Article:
Research hints at Alzheimer’s related to biochemical changes

Published 5:00 pm Saturday, September 3, 2011

A brain imaging scan of senior citizens in their 70s and 80s has identified biochemical changes in the brains of normal people who might be at risk for Alzheimer’s disease, according to research published in the Aug. 24, 2011, online issue of Neurology.

The study of 311 elderly people with no cognitive problems, from the population-based Mayo Clinic Study of Aging, used an advanced brain imaging technique called proton MR spectroscopy to see if they had abnormalities in several brain metabolites that may be biomarkers for Alzheimer’s disease. They also had PET scans to assess the level of amyloid-beta deposits, or plaques, in the brain that are one of the first signs of changes in the brain due to Alzheimer’s disease. The participants were also given tests of memory, language and other skills.

“There is increasing evidence that Alzheimer disease is associated with changes in the brain that start many years before symptoms develop,” said Jonathan M. Schott, MD, of the Dementia Research Centre.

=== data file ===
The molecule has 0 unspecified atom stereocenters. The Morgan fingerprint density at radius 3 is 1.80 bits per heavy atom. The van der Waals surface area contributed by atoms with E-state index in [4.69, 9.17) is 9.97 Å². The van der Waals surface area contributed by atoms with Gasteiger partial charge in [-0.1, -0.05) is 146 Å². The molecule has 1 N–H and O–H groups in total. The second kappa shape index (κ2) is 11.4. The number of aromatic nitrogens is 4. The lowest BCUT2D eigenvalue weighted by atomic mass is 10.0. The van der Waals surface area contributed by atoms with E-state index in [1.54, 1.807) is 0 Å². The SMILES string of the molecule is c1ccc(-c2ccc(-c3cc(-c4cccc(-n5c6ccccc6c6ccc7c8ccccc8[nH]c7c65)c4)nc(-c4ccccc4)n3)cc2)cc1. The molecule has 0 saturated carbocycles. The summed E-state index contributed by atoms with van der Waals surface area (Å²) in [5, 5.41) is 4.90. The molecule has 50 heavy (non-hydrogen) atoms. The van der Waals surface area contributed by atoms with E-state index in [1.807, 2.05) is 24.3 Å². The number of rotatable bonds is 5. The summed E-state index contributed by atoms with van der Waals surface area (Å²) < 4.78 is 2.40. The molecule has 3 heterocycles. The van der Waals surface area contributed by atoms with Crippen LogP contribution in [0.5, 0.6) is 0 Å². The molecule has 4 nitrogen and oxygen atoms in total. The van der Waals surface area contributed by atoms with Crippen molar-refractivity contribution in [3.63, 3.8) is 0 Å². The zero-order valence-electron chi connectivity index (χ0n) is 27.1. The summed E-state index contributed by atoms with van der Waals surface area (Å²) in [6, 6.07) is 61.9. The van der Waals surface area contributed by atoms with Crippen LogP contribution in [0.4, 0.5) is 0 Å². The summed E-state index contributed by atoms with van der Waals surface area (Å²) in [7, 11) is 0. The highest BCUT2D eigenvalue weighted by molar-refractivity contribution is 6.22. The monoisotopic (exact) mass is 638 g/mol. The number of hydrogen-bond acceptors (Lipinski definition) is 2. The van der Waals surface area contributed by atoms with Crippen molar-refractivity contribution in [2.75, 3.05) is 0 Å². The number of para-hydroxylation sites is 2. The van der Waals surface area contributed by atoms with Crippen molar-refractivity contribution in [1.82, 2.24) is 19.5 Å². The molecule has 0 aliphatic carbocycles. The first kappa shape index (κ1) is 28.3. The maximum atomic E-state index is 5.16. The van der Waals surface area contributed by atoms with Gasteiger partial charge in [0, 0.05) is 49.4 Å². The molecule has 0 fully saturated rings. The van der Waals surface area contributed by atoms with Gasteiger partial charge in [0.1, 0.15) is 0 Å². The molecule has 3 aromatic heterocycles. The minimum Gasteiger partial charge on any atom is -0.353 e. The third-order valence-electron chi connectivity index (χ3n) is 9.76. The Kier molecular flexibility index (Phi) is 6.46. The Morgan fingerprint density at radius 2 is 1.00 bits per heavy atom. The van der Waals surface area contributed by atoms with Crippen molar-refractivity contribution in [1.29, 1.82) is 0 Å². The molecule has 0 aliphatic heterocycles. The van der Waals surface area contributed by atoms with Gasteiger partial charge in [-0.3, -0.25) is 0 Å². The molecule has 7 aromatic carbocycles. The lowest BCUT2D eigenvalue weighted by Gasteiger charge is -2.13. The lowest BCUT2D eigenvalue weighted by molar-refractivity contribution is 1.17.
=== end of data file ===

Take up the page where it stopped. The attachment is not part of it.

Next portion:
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“If we could identify people in whom the disease process has started but symptoms have not yet developed, we would have a potential window of opportunity for new treatments — as and when they become available — to prevent or delay the start of memory loss and cognitive decline.”

The study found that 33 percent of the participants had significantly high levels of amyloid-beta deposits in their brains.

The relationship between amyloid-beta deposits and these metabolic changes in the brain are evidence that some of these people may be in the earliest stages of the disease.

More research is needed that follows people over a period of years to determine which of these individuals will actually develop the disease and what the relationship is between the amyloid deposits and the metabolites. At the present time, MR spectroscopy cannot be used for diagnosis.

Alzheimer’s is a very scary disease that none of us desire. At one time or another we have all thought, I wonder if my forgetting is Alzheimer’s. If you would like more information or just have questions about Alzheimer’s, Annie Avery has spent the last 3 years working with individuals with the disease. She can be reached at 433-3462 or stop down to the senior center to see her.

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